Three Out of Four? Ain’t Bad!

“You don’t give rings to nine guys, you give rings to twenty-five guys.”

Angels in the UK Editor Matt Thomas, writes on the illustrious heritage of our Angels.

Born in New York, in 1968, Clay Bellinger boasts of three World Series wins, despite only playing for four years at the pinnacle of Major League Baseball. As an outfielder and infielder Bellinger was drafted by the San Francisco Giants, in the 1989 draft, where he spent a decade plying a trade in the minor leagues. In April 1999 Bellinger finally got a taste of the big time, with the New York Yankees, before going on to play just 183 games in Major League Baseball. Despite such a truncated career in the big leagues Clay won the World Series title in 1999 and 2000 with the Yankees, as a utility player that saw him appear in those few seasons in New York in almost every position except pitcher.

Having been released by the Yankees Bellinger instantly caught the attention of then Anaheim Angels General Manager Bill Stoneman, who was looking for a versatile player, who would happily fill in where needed with minimal fuss. Despite his limited appearances for the Yankees Clay was outspoken in his pride of being a World Series winner there, saying; “You don’t give rings to nine guys, you give rings to twenty-five guys.” Stoneman hoped that Bellinger’s experience would provide the players in the locker room with someone they could turn to both in emergencies and for sage advice. Despite only appearing in two games Bellinger went on to secure his third ring, as the Angels secured the 2002 World Series. The Angels then sent Bellinger down to the minors, before he was acquired by the Baltimore Orioles, but remained in the minor leagues.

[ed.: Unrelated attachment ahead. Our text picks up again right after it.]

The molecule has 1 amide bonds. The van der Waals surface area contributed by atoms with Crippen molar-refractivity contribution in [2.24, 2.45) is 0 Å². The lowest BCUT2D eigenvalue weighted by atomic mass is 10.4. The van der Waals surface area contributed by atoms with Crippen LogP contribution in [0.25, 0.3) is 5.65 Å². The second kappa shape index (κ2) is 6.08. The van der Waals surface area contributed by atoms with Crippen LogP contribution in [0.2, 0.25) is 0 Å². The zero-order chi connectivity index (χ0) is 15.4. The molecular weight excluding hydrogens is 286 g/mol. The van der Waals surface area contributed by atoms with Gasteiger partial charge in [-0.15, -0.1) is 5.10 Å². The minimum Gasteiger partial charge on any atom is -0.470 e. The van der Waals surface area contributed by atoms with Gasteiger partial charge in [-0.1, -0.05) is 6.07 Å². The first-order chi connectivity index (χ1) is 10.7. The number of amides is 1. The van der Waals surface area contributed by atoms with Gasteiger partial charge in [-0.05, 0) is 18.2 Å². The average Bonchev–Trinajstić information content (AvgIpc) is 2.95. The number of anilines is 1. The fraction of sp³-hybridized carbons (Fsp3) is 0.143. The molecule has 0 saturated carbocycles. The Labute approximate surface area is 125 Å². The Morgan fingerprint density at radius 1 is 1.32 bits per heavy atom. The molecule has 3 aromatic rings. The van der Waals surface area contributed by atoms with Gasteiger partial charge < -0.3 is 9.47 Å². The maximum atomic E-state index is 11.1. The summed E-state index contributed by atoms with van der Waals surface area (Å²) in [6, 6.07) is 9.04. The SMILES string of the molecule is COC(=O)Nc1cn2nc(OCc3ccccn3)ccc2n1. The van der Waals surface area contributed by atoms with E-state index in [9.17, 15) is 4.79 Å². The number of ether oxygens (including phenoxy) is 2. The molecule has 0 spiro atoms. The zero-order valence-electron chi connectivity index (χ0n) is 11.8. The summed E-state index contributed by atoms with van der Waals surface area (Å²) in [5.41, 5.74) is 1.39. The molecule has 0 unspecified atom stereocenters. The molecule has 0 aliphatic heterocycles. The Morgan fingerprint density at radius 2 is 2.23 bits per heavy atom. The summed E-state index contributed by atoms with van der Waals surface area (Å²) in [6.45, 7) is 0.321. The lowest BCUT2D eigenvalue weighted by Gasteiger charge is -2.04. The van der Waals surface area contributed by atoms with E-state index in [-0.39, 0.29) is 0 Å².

”That’s the coolest thing, to see your son’s big-league debut. And it came against the Giants, the team I was drafted by and spent six or seven years in the minors with. That moment was probably the most fulfilling.”

Bellinger used his exile from MLB to appear in the 2004 Olympics, in Greece, in an attempt to earn recognition and promotion back to the big leagues (Orioles owner, Peter Angelos was instrumental in the Greek recruitment of North American players). Despite the United States of America failing to qualify, in controversial fashion, for the summer games, a number of North Americans were given the opportunity to take part when they were sought out by hosts, Greece. Hailing from Greek ancestry Bellinger held the unique position of being the only player at the games to have won the World Series. Despite packing their roster with Americans (and just one Greek born player) the Greeks performed miserably, and Clay’s mission to regain his MLB status failed to materialise.

Following retirement from professional baseball Bellinger became a firefighter with the Gilbert fire department, in Arizona, and coached Little League. In his capacity as a parent and Little League coach Clay was instrumental in the rise of two sons, Cody and Cole, to being drafted into MLB. Bellinger took particular satisfaction from attending Cody’s MLB debut, with the Los Angeles Dogders, he said; “That’s the coolest thing, to see your son’s big-league debut. And it came against the Giants, the team I was drafted by and spent six or seven years in the minors with. That moment was probably the most fulfilling.” With true irony Clay was given the duty of pitching to his son, Cody, in the 2017 MLB Home Run Derby, at Marlins Park, finally taking up pitching duties in MLB (of sorts).

If you would like to share your own memories of how you became an Angels fan, about Britain’s own baseball heritage or your view on anything Angels related for Views Over the Pond please get in touch.

Published by Matt Thomas - Editor

Editor of the Yorkshire Baseball Journal and Archive, Editor and Chair of Angels Over the Pond.

Leave a Reply

Please log in using one of these methods to post your comment:

WordPress.com Logo

You are commenting using your WordPress.com account. Log Out /  Change )

Twitter picture

You are commenting using your Twitter account. Log Out /  Change )

Facebook photo

You are commenting using your Facebook account. Log Out /  Change )

Connecting to %s